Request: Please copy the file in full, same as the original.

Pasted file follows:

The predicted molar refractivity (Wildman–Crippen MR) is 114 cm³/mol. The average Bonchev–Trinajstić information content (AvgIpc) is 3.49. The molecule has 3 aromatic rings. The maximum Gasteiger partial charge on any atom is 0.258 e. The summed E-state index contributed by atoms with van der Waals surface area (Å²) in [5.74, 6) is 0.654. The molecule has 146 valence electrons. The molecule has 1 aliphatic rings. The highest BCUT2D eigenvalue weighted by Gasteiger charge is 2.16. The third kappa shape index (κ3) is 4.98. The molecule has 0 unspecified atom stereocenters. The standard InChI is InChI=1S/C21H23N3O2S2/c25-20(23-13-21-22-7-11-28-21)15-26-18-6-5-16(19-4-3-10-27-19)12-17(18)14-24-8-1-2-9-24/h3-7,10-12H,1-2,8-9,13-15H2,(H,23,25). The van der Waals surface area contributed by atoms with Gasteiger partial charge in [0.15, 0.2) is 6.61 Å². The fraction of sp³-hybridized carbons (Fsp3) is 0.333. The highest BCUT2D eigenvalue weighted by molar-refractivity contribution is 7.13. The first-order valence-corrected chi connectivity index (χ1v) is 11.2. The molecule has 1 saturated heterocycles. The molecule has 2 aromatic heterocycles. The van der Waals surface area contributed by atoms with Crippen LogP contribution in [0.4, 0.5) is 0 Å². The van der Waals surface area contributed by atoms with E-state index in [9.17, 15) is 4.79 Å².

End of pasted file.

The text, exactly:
The predicted molar refractivity (Wildman–Crippen MR) is 114 cm³/mol. The average Bonchev–Trinajstić information content (AvgIpc) is 3.49. The molecule has 3 aromatic rings. The maximum Gasteiger partial charge on any atom is 0.258 e. The summed E-state index contributed by atoms with van der Waals surface area (Å²) in [5.74, 6) is 0.654. The molecule has 146 valence electrons. The molecule has 1 aliphatic rings. The highest BCUT2D eigenvalue weighted by Gasteiger charge is 2.16. The third kappa shape index (κ3) is 4.98. The molecule has 0 unspecified atom stereocenters. The standard InChI is InChI=1S/C21H23N3O2S2/c25-20(23-13-21-22-7-11-28-21)15-26-18-6-5-16(19-4-3-10-27-19)12-17(18)14-24-8-1-2-9-24/h3-7,10-12H,1-2,8-9,13-15H2,(H,23,25). The van der Waals surface area contributed by atoms with Gasteiger partial charge in [0.15, 0.2) is 6.61 Å². The fraction of sp³-hybridized carbons (Fsp3) is 0.333. The highest BCUT2D eigenvalue weighted by molar-refractivity contribution is 7.13. The first-order valence-corrected chi connectivity index (χ1v) is 11.2. The molecule has 1 saturated heterocycles. The molecule has 2 aromatic heterocycles. The van der Waals surface area contributed by atoms with Crippen LogP contribution in [0.4, 0.5) is 0 Å². The van der Waals surface area contributed by atoms with E-state index in [9.17, 15) is 4.79 Å².